contrary usage. Without entering into a detailed discussion, it suffices to say, as to Davis (where the expert fee award was in any event uncontested), that the opinion does not cite the statute, 42 U.S.C. 2000e-5, as the basis for its belief that the expert fee could be shifted, and considers expert fees in a section separate from that dealing with attorney's fees. Given what was then the state of the law in the Ninth
Circuit, and the District Court's citation, 8 FEPC, at 246, of at least one case that is avowedly an equitable discretion case, see NAACP v. Allen, 340 F. Supp. 703 (MD Ala. 1972), it is likely that the District Court thought the shifting of the fee was authorized under its general equitable powers, or under Federal Rule Civ. Proc. 54(d). As for Tasby, that case
unquestionably authorized a shift of expert witness fees pursuant to an attorney's-fee-shifting statute, 20 U.S.C. 1617 (1976 ed.). The basis of that decision, however, was not the court's own understanding of the statutory term "attorney's fees," but rather its belief (quite erroneous) that our earlier opinion in Bradley v. Richmond School Bd., 416 U.S. 696 (1974), had adopted that interpretation. Thus, WVUH has cited not a single case, and we have found none, in which it is clear (or in our view even likely) that a court understood the statutory term "attorney's fees" to include expert fees. [n.6]
In sum, we conclude that at the time this provision was enacted neither statutory nor judicial usage regarded the phrase "attorney's fees" as embracing fees for experts' services.
V WVUH suggests that a distinctive meaning of "attorney's fees" should be adopted with respect to 1988 because this statute was meant to overrule our decision in Alyeska
Pipeline Service Co. v. Wilderness Society, 421 U.S. 240 (1975). As mentioned above, prior to 1975 many courts awarded
expert fees and attorney's fees in certain circumstances pursuant to their equitable discretion. In Alyeska, we held that this discretion did not extend beyond a few exceptional
circumstances long recognized by common law. Specifically, we rejected the so-called "private attorney general" doctrine recently created by some lower federal courts, see, e. g., La Raza Unida v. Volpe, 57 F. R. D. 94, 98-102 (ND Cal. 1972), which allowed equitable fee shifting to plaintiffs in certain types of civil rights litigation. 421 U. S., at 269. WVUH argues that 1988 was intended to restore the pre-Alyeska regime -- and that, since expert fees were shifted then, they should be shifted now.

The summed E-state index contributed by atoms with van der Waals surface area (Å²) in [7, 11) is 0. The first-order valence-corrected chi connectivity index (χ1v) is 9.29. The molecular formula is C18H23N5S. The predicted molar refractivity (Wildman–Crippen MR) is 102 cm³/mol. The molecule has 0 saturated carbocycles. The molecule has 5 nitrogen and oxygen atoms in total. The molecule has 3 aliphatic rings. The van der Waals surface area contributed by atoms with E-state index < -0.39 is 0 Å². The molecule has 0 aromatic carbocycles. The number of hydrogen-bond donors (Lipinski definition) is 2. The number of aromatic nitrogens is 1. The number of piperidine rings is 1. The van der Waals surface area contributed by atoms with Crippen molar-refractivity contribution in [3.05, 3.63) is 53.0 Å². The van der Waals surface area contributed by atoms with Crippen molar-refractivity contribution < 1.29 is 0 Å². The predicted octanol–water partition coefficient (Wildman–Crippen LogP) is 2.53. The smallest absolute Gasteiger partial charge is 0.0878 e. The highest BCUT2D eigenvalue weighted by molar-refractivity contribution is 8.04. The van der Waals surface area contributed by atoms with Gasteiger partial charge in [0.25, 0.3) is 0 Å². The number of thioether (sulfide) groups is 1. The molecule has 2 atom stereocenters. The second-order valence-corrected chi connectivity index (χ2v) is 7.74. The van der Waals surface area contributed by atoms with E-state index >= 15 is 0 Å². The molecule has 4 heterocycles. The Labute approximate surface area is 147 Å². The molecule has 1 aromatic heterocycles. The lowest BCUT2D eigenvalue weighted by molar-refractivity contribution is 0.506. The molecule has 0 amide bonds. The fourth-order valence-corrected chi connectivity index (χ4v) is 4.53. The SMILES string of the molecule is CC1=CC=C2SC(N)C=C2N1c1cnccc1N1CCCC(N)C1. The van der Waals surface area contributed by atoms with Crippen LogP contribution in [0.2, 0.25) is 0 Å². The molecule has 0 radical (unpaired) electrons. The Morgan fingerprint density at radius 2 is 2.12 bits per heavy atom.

Both chronology and the remarks of sponsors of the bill that became 1988 suggest that at least some members of Congress viewed it as a response to Alyeska. See, e. g., S. Rep. No. 1011, 94th Cong., 2d Sess. 4, 6, repr. in 1976 U. S. Code Cong. & Admin. News 5911, 5913. It is a considerable step, however, from this proposition to the conclusion the hospital would have us draw, namely, that 1988 should be read as a reversal of Alyeska in all respects.
By its plain language and as unanimously construed in the courts, 1988 is both broader and narrower than the
pre-Alyeska regime. Before Alyeska, civil rights plaintiffs could recover fees pursuant to the private attorney general doc- trine only if private enforcement was necessary to defend
important rights benefiting large numbers of people, and cost barriers might otherwise preclude private suits. La Raza
Unida, 57 F. R. D., at 98-101. Section 1988 contains no similar limitation -- so that in the present suit there is no question as to the propriety of shifting WVUH's attorney's fees, even though it is highly doubtful they could have been awarded under
pre-Alyeska equitable theories. In other
respects, however, 1988 is not as broad as the former regime. It is limited, for example, to violations of specified civil rights statutes -- which means that it would not have reversed the outcome of Alyeska itself, which involved not a civil rights statute but the National Environmental Policy Act of 1969, 42
U.S.C. 4321 et seq. Since it is clear that, in many
respects, 1988 was not meant to return us precisely to the pre-Alyeska regime, the objective of achieving such a return is no reason to depart from the normal import of the text.